You do have a school counselor to go to but take that advice with a grain of salt. The phrase that you get what you pay for definitely applies because school counselors as a whole have been given a lot of extra responsibilities outside of just being there to counsel with students. They are incredibly overburdened and busy for the most part. They could possibly be the interim between hearing your plea and referring you to someone like a professional therapist or psychologist.
The professionals can get expensive and many of them will not give you council until you have the permission of a parent to do so. Parents usually have the funds and insurance to help with the cost of getting that professional help.
With this in mind here are some suggestions as to ways that you can tell your parents that you feel that you have anxiety. Not just anxiety but with it being to the point of needing some extra intervention outside of your group of friends. The kind of anxiety for which your parents might be able to support you in getting some professional help.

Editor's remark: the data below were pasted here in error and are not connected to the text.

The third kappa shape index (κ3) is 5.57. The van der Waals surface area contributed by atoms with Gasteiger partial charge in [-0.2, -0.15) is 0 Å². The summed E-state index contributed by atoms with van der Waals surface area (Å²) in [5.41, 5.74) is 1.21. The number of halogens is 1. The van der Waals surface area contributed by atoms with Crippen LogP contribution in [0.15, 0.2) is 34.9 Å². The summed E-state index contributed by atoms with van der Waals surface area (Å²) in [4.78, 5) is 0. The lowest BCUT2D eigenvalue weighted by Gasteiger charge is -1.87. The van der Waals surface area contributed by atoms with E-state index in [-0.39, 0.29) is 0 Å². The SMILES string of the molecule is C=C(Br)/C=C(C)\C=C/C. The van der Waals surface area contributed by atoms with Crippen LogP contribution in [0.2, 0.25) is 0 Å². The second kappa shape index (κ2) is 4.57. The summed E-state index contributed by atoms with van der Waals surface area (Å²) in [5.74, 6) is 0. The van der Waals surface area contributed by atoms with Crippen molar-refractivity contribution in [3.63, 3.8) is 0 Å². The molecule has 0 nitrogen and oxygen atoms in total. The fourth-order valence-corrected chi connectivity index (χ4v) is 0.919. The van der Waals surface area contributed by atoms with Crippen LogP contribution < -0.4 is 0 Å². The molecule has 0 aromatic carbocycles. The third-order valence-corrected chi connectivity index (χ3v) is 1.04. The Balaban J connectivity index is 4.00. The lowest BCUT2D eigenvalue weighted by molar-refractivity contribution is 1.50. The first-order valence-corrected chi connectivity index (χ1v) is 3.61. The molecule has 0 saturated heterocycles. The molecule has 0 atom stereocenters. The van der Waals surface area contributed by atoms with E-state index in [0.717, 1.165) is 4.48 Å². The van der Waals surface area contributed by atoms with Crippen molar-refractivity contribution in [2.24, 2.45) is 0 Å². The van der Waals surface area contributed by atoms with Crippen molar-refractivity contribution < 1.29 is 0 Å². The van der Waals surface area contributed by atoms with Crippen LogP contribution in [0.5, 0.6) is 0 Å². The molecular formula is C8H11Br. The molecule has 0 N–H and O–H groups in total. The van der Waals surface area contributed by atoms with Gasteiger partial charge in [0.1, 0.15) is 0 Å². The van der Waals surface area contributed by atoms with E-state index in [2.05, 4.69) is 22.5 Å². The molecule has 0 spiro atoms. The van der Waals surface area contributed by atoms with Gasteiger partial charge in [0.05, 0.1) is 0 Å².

Practice the word usage and how you would approach your parents. Things like this are not always easy and remember you might have to go a few roll playing rounds. This role play might take a few days to practice so be prepared and bring munchies. Don't forget to take as many breaks as needed to get you back in the mindset of actually telling your parents.
...and yes be specific. Ad-libbing this at the time you approach your parents will be very stressful and usually your mind can go blank. At that point you might find yourself running out of the room with your parents standing there with that blank stare they usually give you. You might want to also consider the fact that you may already have anxiety and you could be experiencing an active episode at the time you do talk.
Just remember it is OK to bug out and run out of the room and try another time but you only have a few times before your parents will think that behavior is normal for you.
This is why you will want to practice many times with your friend. This is until you feel comfortable and confident about sharing the feelings that you have been feeling.
3.The direct approach
If you feel like you don't need to practice steps one and two, just go ahead and move to this one. There is just no side stepping this one. Just approach your parents and tell them. The really crappy side of this is that only 30% of the parents surveyed in a recent study believed their children when they were approached for the first time by their own kid. Who knows, you might be one of the lucky ones.